The Fairy Tales of Oscar WildeThe Fairy Tales of Oscar Wilde



By resituating the fairy tales in a complex nexus of theological, political, social, and national concerns, Killeen restores the tales to their proper place in the Wilde canon.

Author: Dr Jarlath Killeen

Publisher: Ashgate Publishing, Ltd.

ISBN: 9781409489832

Category:

Page: 202

View: 992

Oscar Wilde's two collections of children's literature, The Happy Prince and Other Stories (1888) and A House of Pomegranates (1891), have often been marginalised in critical accounts as their apparently conservative didacticism appears at odds with the characterisation of Wilde as an amoral aesthete. In this, the first full-length study of Wilde's fairy tales for children, Jarlath Killeen argues that Wilde's stories are neither uniformly conservative nor subversive, but a blend of both. Killeen contends that while they should be read in relation to a literary tradition of fairy tales that emerged in nineteenth century Europe; Irish issues heavily influenced the work. These issues were powerfully shaped by the 'folk Catholicism' Wilde encountered in the west of Ireland. By resituating the fairy tales in a complex nexus of theological, political, social, and national concerns, Killeen restores the tales to their proper place in the Wilde canon.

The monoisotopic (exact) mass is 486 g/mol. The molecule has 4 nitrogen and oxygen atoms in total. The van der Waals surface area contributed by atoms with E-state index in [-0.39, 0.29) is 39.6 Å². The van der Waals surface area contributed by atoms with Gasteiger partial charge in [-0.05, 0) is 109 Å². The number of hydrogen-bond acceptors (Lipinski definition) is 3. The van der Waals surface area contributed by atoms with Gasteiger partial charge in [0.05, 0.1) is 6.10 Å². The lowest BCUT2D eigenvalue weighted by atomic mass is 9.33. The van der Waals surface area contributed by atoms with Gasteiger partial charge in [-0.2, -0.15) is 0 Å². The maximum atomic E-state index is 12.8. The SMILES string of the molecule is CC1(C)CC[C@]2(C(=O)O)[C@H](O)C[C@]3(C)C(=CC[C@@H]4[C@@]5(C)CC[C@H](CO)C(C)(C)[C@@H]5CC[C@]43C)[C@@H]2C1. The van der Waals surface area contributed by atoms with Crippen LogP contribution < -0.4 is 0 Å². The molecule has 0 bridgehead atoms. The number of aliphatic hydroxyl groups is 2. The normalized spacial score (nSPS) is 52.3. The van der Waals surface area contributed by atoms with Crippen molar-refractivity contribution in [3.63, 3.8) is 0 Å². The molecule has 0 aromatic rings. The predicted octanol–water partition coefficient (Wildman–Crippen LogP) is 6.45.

Fairy Folk Tales of IrelandFairy Folk Tales of Ireland



The weak souls of young children are in especial danger. When a very young
child dies, the western peasantry sprinkle the threshold with the blood of a
chicken, that the spirits may be drawn away to the blood. A Ghost is compelled to
obey ...

Author: William Butler Yeats

Publisher: Simon and Schuster

ISBN: 9780684829524

Category:

Page: 387

View: 977

Collected stories depict the antics of the fairies, ghosts, evil spirits, saints, and other unique characters found in the folklore of Ireland

Fairy and Folk Tales of the Irish PeasantryFairy and Folk Tales of the Irish Peasantry



Treasury of 64 tales from the world of Celtic myth and legend: "The Soul Cages," "The Kildare Pooka," "King O'Toole and his Goose," more. Introduction, Notes by W. B. Yeats.

Author: William Butler Yeats

Publisher: Courier Corporation

ISBN: 0486269418

Category:

Page: 326

View: 923

Treasury of 64 tales from the world of Celtic myth and legend: "The Soul Cages," "The Kildare Pooka," "King O'Toole and his Goose," more. Introduction, Notes by W. B. Yeats.

West Irish Folk tales and RomancesWest Irish Folk tales and Romances



This curious story , with its prosaic details , is chiefly remarkable for the variant it
contains of the Cymbeline legend . ... A parallel to the opening incident of the